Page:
A Device That Counts Every Single Breathe for Asthma Patients

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a-device-that-counts-every-single-breathe-for-asthma-patients

A Device That Counts Every Single Breathe for Asthma Patients: Australian designer Katherine Kawecki wants people to breathe easy, and she’s closer to achieving her dream after claiming an international award.

The 22-year-old industrial design graduate was named runner-up in the James Dyson Award overnight for her unique take on asthma management, claiming more than $9800 Prize Money and worldwide recognition.

Ms Kawecki’s device, Respia, features the first wearable technology — a patch — that tracks when users are getting breathless and discreetly taps them. Respia also features an app to track medication use, and a redesign of asthma inhalers, adding preventer and reliever medication in one device.

Ms Kawecki, who graduated from the University of New South Wales earlier this year, said she decided to tackle asthma management as an issue as more than 250,000 people die from the condition each year, according to the World Health Organisation. “All of those deaths are preventable,” she said. “There seems to be a trend for underestimating your condition.”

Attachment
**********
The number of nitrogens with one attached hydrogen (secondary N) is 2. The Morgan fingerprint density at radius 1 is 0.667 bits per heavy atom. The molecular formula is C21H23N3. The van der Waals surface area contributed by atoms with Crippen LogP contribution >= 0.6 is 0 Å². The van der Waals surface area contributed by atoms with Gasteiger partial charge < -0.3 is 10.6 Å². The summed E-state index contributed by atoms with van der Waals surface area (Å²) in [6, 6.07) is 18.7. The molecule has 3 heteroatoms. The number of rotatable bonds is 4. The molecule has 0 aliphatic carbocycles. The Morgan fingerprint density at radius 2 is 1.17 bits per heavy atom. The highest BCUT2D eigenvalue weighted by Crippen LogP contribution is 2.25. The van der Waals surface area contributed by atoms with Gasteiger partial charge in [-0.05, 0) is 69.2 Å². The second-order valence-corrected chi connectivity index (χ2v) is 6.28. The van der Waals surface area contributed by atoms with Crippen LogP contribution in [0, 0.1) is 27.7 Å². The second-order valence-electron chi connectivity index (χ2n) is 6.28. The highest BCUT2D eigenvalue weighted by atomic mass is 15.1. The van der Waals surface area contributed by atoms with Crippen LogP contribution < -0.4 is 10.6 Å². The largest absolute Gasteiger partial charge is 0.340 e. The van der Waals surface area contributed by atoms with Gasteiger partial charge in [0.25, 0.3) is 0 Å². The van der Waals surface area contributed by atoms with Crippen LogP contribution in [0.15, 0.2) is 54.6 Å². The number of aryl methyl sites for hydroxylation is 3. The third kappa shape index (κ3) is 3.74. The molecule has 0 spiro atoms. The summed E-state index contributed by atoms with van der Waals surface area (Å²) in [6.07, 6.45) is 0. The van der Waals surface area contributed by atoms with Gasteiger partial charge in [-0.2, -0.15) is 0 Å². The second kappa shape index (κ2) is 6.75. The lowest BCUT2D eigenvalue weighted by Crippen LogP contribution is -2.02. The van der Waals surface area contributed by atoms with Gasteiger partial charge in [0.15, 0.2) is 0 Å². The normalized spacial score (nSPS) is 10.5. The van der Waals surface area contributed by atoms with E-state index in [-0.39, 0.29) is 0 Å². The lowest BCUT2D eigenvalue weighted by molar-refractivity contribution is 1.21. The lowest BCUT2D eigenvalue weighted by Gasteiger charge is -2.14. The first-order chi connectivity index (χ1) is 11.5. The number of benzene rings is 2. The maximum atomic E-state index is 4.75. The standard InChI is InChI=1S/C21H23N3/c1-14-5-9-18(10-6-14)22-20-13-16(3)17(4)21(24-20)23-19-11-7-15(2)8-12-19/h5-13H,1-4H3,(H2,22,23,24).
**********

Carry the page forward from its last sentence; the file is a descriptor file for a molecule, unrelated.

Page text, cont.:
Ms Kawecki said the wearable patch worked “similarly to a stethoscope” and featured a sensitive acoustic sensor to measure wheezing. “You might not notice an attack coming on because you’re busy at work during the day so the wearable patch monitors your breathing and gives you haptic (vibrating) feedback,” she said.

“If you’re wheezing, it will tap you twice, and keep you aware of your health.”

Respia’s accompanying inhaler was equipped with Bluetooth, to deliver information about medication use to a smartphone app, and also showed how many doses remained. Ms Kawecki said she had already made a prototype of the device but would now seek “more funding and support” to deliver the device to a wider audience.

American designer Isis Schiffer, from New York’s Pratt Institute of Design, claimed first prize in the James Dyson Award for EcoHelmet, a folding, recyclable bike helmet designed for bike share users. Ms Schiffer said she intended to manufacture the helmets and sell them for $5 each at cycling stations.

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